The Cato Institute is a public policy research organization that describes itself as being “dedicated to the principles of individual liberty, limited government, free markets and peace. Its scholars and analysts conduct independent, nonpartisan research on a wide range of policy issues.”

Audio clips:

Gerald O’Driscoll, a senior fellow with the Cato Institute, says the debate over the debt ceiling and federal spending is really about those who pay taxes and those who consume them:

072611Odriscoll1 :30 can’t be fulfilled.”

O’Driscoll says the reality of federal spending levels is pushing the debate:

072611Odriscoll2 :06 great political debate.”

O’Driscoll says current federal spending is unsustainable:

072611Odriscoll3 :20 economy can pay.”



Retired State Sen. Bill Raggio Opposes Full Home Rule For Local Governments

By Sean Whaley | 2:07 pm January 17th, 2011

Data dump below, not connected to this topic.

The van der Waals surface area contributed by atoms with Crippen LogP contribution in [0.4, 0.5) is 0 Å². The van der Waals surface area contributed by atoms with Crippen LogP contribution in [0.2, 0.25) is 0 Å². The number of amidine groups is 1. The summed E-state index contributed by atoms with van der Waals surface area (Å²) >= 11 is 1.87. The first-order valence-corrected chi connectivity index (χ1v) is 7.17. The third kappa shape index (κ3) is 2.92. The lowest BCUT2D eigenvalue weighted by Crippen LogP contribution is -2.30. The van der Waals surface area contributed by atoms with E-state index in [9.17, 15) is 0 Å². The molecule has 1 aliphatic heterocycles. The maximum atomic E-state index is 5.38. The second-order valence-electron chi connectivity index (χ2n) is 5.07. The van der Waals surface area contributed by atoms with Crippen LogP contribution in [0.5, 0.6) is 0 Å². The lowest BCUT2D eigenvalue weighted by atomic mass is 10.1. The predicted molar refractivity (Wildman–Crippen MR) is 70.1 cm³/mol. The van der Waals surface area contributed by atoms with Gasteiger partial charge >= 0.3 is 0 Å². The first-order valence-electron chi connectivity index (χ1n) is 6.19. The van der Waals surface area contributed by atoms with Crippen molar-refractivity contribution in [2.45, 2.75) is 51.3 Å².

Retired state Sen. Bill Raggio said in an interview aired today that he does not favor granting local governments complete home rule because of the potential for tax disparities between more affluent communities and those with fewer resources.

Raggio, in the second of two interviews aired on the Nevada NewsMakers television program with Sam Shad, said the Legislature has kept taxes, and tax increases, consistent across the state.

Giving local governments that power could result in inequities, he said.

“If you give absolute home rule, take away what is called Dillon’s case, then you’re going to find raising taxes, you’re going to have disparity,” Raggio said. “And we’ve tried to keep taxes consistent, and the rate of taxes consistent, so I think it would create some serious disparities around the state.”

Raggio, a Republican who announced his resignation earlier this month in the middle of his final term in the Senate, served longer in the upper house than any other lawmaker in state history, first winning election in 1973. He cited mobility problems as the chief reason for his retirement.